Sierra Vista Herald: Mark Kelly tours Chiricahua Community Health Center
Democratic U.S. Senate candidate Mark Kelly spent the day Thursday in Cochise County, making stops in both Sierra Vista and Bisbee.
The day served as an opportunity for Kelly to learn more about the county’s needs and spend time with children in the area.
Kelly’s first stop was in Sierra Vista for a tour of the Chiricahua Community Health Center and Dental Clinic.
On the special tour provided by Chiricahua staff, Kelly was able to meet employees, learn about the health center and ask questions about the health needs of the community.
“It’s great to see they can serve so many people and they will take pretty much everybody,” Kelly said. “The facility is quite impressive, especially that dental office, I’ve never seen a dental office, including the one I went to as an astronaut, that looks as nice and new and well equipped as that place.”
“So it seems to me that that health clinic must be a really important to this community and Sierra Vista.”
On the tour, staff were able to talk about the vital services provided through the community health center’s various locations around the county.
A reoccurring theme was the difficulty many residents of the county have in getting affordable health care and a lack of medical offices in the area that accept Medicaid.
Director of Dental Services Brianna Hillier, DMD, talked about the lack of dental clinics that accept Medicaid in Sierra Vista.
“In Douglas we have a large amount of people on Medicaid and in Sierra Vista there’s one other center in town that takes Medicaid,” she said.
“We provide services to everybody but it shouldn’t matter what pay or type you are or if you have no money, you should really be able to enjoy top quality health care.”
Chief Executive Officer Jonathan Melk reiterated just how limiting the lack of Medicaid access can be for community members.
“If you don’t accept Medicaid in Cochise County, you’re excluding not only the majority of the population, but a large majority of children are excluded right off the bat and the main reason a child misses school — toothache,” he said.
“So if we can prevent that, treat that child, they can go to school and hopefully achieve higher in school and hopefully do more with their life.”
“This is a facility for everyone, so if you slept under a bridge last night, you haven’t bathed in two weeks, you are welcome through our door and we are going to try and impress you the same way if you’re the wealthiest person.”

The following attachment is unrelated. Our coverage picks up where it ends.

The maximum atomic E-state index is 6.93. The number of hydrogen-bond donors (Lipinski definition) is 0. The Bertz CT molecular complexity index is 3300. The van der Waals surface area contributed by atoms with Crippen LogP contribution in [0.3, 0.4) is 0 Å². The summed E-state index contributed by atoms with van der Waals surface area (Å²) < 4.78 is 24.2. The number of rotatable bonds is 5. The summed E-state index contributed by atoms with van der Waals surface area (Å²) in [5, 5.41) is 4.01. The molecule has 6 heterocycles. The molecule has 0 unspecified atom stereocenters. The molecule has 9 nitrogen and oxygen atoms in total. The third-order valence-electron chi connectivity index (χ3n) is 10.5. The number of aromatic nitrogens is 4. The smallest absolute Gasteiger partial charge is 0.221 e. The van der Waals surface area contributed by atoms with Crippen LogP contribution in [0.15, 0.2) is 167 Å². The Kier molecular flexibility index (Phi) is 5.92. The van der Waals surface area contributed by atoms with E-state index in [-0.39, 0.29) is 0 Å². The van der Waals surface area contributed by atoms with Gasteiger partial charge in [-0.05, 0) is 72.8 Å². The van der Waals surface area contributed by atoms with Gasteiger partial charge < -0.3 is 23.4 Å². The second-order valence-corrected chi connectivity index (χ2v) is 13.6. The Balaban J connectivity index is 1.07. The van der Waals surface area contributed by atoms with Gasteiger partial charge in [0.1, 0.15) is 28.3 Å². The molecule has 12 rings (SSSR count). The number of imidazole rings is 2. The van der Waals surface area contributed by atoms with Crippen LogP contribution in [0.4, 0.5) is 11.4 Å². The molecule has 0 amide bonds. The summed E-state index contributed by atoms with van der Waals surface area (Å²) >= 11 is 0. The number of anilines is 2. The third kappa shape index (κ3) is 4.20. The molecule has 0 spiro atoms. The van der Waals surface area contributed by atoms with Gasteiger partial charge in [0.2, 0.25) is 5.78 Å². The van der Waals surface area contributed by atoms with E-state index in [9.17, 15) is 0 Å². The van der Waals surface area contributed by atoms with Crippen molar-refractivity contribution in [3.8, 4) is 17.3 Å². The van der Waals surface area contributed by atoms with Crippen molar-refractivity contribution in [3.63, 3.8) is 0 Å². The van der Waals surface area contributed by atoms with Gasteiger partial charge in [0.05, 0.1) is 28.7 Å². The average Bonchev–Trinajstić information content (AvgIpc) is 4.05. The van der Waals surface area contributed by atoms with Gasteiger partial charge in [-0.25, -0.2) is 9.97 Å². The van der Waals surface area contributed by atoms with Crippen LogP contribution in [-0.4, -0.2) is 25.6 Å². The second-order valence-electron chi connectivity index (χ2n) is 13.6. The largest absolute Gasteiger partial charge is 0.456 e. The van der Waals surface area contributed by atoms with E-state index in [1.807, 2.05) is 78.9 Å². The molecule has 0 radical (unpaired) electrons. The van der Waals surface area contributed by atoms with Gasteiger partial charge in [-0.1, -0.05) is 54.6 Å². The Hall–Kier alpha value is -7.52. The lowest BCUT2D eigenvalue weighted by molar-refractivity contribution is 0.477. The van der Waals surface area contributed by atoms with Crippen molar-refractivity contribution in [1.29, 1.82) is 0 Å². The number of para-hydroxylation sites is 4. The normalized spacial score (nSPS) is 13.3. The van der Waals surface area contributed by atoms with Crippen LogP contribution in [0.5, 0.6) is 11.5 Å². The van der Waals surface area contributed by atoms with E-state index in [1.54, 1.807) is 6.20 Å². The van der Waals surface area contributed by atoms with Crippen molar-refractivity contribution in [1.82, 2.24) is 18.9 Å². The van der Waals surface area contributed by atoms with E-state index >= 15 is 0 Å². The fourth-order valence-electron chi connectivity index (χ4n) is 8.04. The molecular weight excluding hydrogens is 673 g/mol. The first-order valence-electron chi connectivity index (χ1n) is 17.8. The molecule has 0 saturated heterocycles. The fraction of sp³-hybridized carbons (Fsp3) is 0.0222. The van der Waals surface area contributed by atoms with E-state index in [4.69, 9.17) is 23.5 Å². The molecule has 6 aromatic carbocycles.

Health care is a major platform for Kelly and he said it is an issue that affects everyone — it is something that people are constantly concerned about.
“The federal government in some way or another has an effect on everybody’s health care, regardless if you are at the clinic here or get your health care coverage through Medicaid, AHCCCS (Arizona Health Care Cost Containment System) here in Arizona or private insurance,” Kelly said.
“It’s something the federal government is having an effect on so it’s an important issue and certainly going to be an important issue going forward.”
“Providing health care for a large number of people, it’s not an easy thing,” Kelly added.
After the tour, Kelly sat down with the Herald/Review to talk about some of his platforms and topics affecting the state, like water and the border.
Overall, as far as how he would advocate for Cochise County in Washington D.C. he said he wants to ensure the county gets enough resources.
“I think it’s a matter of fighting for a fair share of federal resources,” he said. “Here in Sierra Vista, the big driver in the economy is Fort Huachuca and we got to make sure the Fort has a budget so they can do their job; and they do so many important things.”
“It’s good that some of the stuff they do (at Fort Huachuca) is only done here, which is a positive thing, but we need people in Congress who are going to fight for this mission and Fort.”
Kelly’s wife is former Congresswoman Gabrielle Giffords, and Kelly said he has visited the border with her many times over the last 15 years.
He said the need for more border security is clear.
“It’s not an easy issue to address, it’s a complex set of circumstances causing us to have a pretty significant problem and it’s a problem that Washington D.C. is not addressing effectively,” he said. “We need more staffing, more technology on the border and what’s happening, especially these kids, it’s tragic.”
“We should not be separating kids from their parents either, locking them in cages — it’s not who we are as a country.”
Kelly believes technology improvements are a big part of addressing the issues, as well as looking at the root of the problem.
“If you went and asked NASA to deal with this issue they wouldn’t give you a 17th century solution to a 21st century problem; it would be technology.”
As far as Arizona’s water, Kelly believes conservation is key, as well as negotiating water rights for the Colorado River to get a fair share.
Kelly has spoken out against partisanship and believes the parties need to work together to some degree to achieve real change.
“Partisanship is causing us so many issues and things get so much harder to solve when people get into their partisan corners,” he said. “We have to be better and people have to reach across the aisle.”
“To me, it’s not going to matter what party the person comes from when it’s for the benefit of this state and this country.”
Kelly, a retired U.S. Navy combat pilot, engineer and NASA astronaut, announced in February his intent to run for the seat formerly held by late Sen. John McCain, currently held by Republican Sen. Martha McSally, who was appointed by Arizona Gov. Doug Ducey.